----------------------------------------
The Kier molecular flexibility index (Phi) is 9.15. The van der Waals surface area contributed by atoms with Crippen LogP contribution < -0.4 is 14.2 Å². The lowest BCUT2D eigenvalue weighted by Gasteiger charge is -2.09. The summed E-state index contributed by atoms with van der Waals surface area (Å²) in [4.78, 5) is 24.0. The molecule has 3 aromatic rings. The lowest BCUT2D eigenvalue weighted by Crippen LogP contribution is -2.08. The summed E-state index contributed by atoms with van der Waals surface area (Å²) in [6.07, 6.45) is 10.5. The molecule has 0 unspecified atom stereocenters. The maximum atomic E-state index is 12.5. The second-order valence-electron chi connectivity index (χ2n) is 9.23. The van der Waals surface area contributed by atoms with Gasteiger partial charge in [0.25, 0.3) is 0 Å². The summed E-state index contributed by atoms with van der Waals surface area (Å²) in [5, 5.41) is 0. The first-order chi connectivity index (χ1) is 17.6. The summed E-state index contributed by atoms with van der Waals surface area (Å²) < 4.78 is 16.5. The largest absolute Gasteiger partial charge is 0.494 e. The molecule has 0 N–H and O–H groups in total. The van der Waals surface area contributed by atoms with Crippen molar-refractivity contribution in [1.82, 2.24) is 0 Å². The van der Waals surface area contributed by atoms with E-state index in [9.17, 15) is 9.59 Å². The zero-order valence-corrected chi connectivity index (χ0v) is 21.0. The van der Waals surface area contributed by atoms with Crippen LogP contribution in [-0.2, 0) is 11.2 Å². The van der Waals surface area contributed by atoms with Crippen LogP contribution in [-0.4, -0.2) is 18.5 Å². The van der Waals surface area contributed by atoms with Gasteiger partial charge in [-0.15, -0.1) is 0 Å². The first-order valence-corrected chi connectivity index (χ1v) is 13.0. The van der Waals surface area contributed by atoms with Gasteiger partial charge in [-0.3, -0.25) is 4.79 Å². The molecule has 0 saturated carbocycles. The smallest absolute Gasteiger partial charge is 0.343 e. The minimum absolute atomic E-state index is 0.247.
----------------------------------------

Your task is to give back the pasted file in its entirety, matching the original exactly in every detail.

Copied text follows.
The Kier molecular flexibility index (Phi) is 9.15. The van der Waals surface area contributed by atoms with Crippen LogP contribution < -0.4 is 14.2 Å². The lowest BCUT2D eigenvalue weighted by Gasteiger charge is -2.09. The summed E-state index contributed by atoms with van der Waals surface area (Å²) in [4.78, 5) is 24.0. The molecule has 3 aromatic rings. The lowest BCUT2D eigenvalue weighted by Crippen LogP contribution is -2.08. The summed E-state index contributed by atoms with van der Waals surface area (Å²) in [6.07, 6.45) is 10.5. The molecule has 0 unspecified atom stereocenters. The maximum atomic E-state index is 12.5. The second-order valence-electron chi connectivity index (χ2n) is 9.23. The van der Waals surface area contributed by atoms with Gasteiger partial charge in [0.25, 0.3) is 0 Å². The summed E-state index contributed by atoms with van der Waals surface area (Å²) in [5, 5.41) is 0. The first-order chi connectivity index (χ1) is 17.6. The summed E-state index contributed by atoms with van der Waals surface area (Å²) < 4.78 is 16.5. The largest absolute Gasteiger partial charge is 0.494 e. The molecule has 0 N–H and O–H groups in total. The van der Waals surface area contributed by atoms with Crippen molar-refractivity contribution in [1.82, 2.24) is 0 Å². The van der Waals surface area contributed by atoms with E-state index in [9.17, 15) is 9.59 Å². The zero-order valence-corrected chi connectivity index (χ0v) is 21.0. The van der Waals surface area contributed by atoms with Crippen LogP contribution in [-0.2, 0) is 11.2 Å². The van der Waals surface area contributed by atoms with Crippen LogP contribution in [-0.4, -0.2) is 18.5 Å². The van der Waals surface area contributed by atoms with Gasteiger partial charge in [-0.15, -0.1) is 0 Å². The first-order valence-corrected chi connectivity index (χ1v) is 13.0. The van der Waals surface area contributed by atoms with Gasteiger partial charge in [-0.3, -0.25) is 4.79 Å². The molecule has 0 saturated carbocycles. The smallest absolute Gasteiger partial charge is 0.343 e. The minimum absolute atomic E-state index is 0.247.